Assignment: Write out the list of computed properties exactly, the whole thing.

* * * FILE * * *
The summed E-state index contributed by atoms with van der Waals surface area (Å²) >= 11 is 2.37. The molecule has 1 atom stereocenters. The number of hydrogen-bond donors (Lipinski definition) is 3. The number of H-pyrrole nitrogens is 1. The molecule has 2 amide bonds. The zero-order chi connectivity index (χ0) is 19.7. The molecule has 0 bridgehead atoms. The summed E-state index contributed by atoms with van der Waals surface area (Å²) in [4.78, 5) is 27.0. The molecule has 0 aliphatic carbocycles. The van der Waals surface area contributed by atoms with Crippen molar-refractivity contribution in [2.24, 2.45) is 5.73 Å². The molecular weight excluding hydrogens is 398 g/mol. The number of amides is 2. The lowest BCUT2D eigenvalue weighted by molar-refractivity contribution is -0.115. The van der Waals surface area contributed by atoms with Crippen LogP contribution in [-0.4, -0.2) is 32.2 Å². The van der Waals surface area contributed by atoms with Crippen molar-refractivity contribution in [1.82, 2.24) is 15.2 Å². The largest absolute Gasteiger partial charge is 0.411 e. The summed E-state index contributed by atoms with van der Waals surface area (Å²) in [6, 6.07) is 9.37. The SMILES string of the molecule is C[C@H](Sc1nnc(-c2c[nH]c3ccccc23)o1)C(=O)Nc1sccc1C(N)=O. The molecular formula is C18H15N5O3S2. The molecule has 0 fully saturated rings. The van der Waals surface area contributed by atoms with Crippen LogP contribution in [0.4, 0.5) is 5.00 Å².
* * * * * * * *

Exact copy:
The summed E-state index contributed by atoms with van der Waals surface area (Å²) >= 11 is 2.37. The molecule has 1 atom stereocenters. The number of hydrogen-bond donors (Lipinski definition) is 3. The number of H-pyrrole nitrogens is 1. The molecule has 2 amide bonds. The zero-order chi connectivity index (χ0) is 19.7. The molecule has 0 bridgehead atoms. The summed E-state index contributed by atoms with van der Waals surface area (Å²) in [4.78, 5) is 27.0. The molecule has 0 aliphatic carbocycles. The van der Waals surface area contributed by atoms with Crippen molar-refractivity contribution in [2.24, 2.45) is 5.73 Å². The molecular weight excluding hydrogens is 398 g/mol. The number of amides is 2. The lowest BCUT2D eigenvalue weighted by molar-refractivity contribution is -0.115. The van der Waals surface area contributed by atoms with Crippen LogP contribution in [-0.4, -0.2) is 32.2 Å². The van der Waals surface area contributed by atoms with Crippen molar-refractivity contribution in [1.82, 2.24) is 15.2 Å². The largest absolute Gasteiger partial charge is 0.411 e. The summed E-state index contributed by atoms with van der Waals surface area (Å²) in [6, 6.07) is 9.37. The SMILES string of the molecule is C[C@H](Sc1nnc(-c2c[nH]c3ccccc23)o1)C(=O)Nc1sccc1C(N)=O. The molecular formula is C18H15N5O3S2. The molecule has 0 fully saturated rings. The van der Waals surface area contributed by atoms with Crippen LogP contribution in [0.4, 0.5) is 5.00 Å².